A fire damaged four Little Italy rowhouses yesterday morning, including a bakery that has been a neighborhood fixture for eight decades and is run by the community's last old-time bread maker.
M. Marinelli & Son, which opened in a rowhouse at 321 S. Central Ave. in 1914, provides bread to about 20 Baltimore restaurants, including several in Little Italy and Tio Pepe, regarded as one of the city's best.
By yesterday afternoon, the bakery was again producing bread, much to the relief of nearby proprietors.
"I saw them making deliveries around the neighborhood," said Chris Ertel, a bar manager at Velleggia's Restaurant, who said that without bread from Marinelli's, "Little Italy would shut down. We would have to get bread from somewhere else, but it wouldn't be the same."
No injuries were reported in the two-alarm fire that broke out about 8:30 a.m., but it left a bakery worker homeless and ruined another house where business records and supplies were kept.
The bakery sustained smoke and water damage, and fire officials initially were not sure when it could reopen for business.
"Oh, God, I was scared to death," said Debbie Scher, who lives at 315 S. Central Ave. Flames spread to the roof of her two-story red-brick rowhouse, which she had just finished renovating.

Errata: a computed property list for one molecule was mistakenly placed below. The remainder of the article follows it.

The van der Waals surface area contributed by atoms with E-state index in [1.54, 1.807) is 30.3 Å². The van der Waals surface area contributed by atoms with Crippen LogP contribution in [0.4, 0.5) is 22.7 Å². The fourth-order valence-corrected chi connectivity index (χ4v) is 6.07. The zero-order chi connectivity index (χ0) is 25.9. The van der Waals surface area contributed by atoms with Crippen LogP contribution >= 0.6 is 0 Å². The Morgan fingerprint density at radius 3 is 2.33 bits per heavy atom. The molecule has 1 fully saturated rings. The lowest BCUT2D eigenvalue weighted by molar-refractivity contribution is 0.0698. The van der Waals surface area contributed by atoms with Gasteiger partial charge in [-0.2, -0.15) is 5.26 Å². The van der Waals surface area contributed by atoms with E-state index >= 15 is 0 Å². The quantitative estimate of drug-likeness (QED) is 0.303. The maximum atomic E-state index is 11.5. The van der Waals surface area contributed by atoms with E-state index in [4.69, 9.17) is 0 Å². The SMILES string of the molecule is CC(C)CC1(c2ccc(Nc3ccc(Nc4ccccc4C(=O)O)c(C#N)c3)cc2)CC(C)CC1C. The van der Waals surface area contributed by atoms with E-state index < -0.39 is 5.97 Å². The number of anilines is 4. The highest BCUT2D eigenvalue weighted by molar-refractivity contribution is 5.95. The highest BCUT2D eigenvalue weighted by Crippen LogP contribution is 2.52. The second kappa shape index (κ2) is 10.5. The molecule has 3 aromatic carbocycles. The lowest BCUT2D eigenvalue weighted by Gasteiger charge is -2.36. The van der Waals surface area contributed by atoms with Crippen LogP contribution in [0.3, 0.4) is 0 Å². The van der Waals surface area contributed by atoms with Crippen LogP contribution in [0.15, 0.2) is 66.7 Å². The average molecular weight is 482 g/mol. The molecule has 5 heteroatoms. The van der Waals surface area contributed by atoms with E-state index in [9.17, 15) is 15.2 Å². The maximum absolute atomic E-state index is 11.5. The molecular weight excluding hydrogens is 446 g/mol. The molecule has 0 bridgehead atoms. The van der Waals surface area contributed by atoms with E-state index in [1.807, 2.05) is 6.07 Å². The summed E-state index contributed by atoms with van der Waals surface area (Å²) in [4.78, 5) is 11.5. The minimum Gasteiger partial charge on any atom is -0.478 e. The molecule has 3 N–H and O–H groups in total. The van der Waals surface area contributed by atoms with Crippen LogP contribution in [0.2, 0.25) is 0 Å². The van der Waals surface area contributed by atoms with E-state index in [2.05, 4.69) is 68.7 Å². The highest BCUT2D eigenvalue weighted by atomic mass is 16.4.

"My neighbors came over," said Ms. Scher, who has worked at the bakery for 20 years. "They kept banging on my door, 'There's a fire! There's a fire!' When I looked out, I could see the flames coming out of 319."
Ms. Scher, her 9-year-old godson and his mother escaped the flames. "Some day off, isn't it," she muttered, shaking her head as firefighters dragged hoses through her front door.
The bakery is owned by Anthony Marinelli, whose father opened the shop in 1914 when Mr. Marinelli was 2 years old. He has lived there ever since, and survived as other family-run bakeries either moved or folded.
Mr. Marinelli's earliest memories are riding on a horse-drawn bread wagon making deliveries around Baltimore. His father, Michael Marinelli, was part of a wave of German, Polish, Jewish and Italian immigrants to open bakeries throughout the city.
Yesterday, Mr. Marinelli stood outside and watched as firefighters doused the three rowhouses that he owns with water and expressed disbelief at the damage.
"The only thing I know is that I seen people running out of the shop," he said. "I seen the flames and heard somebody call for the fire department."
The rowhouse at 319 S. Central, next door to the bakery, is where one of Mr. Marinelli's workers lives. Nick Kangkpkan, 53, has baked bread at Marinelli's for 15 years.
Fire investigators said the fire started in Mr. Kangkpkan's second-floor front bedroom. They ruled the cause accidental, most likely from an overheated electric heater. The fire caused an estimated $72,000 in total damage.
Mr. Kangkpkan was next door in the bakery with two other workers and Mr. Marinelli's son-in-law, Eddie Filipiak, when the fire started. They were trying to fix a broken mixer.
"We kept smelling smoke," said Mr. Filipiak, 68, who married Rose, one of Mr. Marinelli's six sisters. "But nobody could trace it. We looked all inside the bakery, never figuring the house."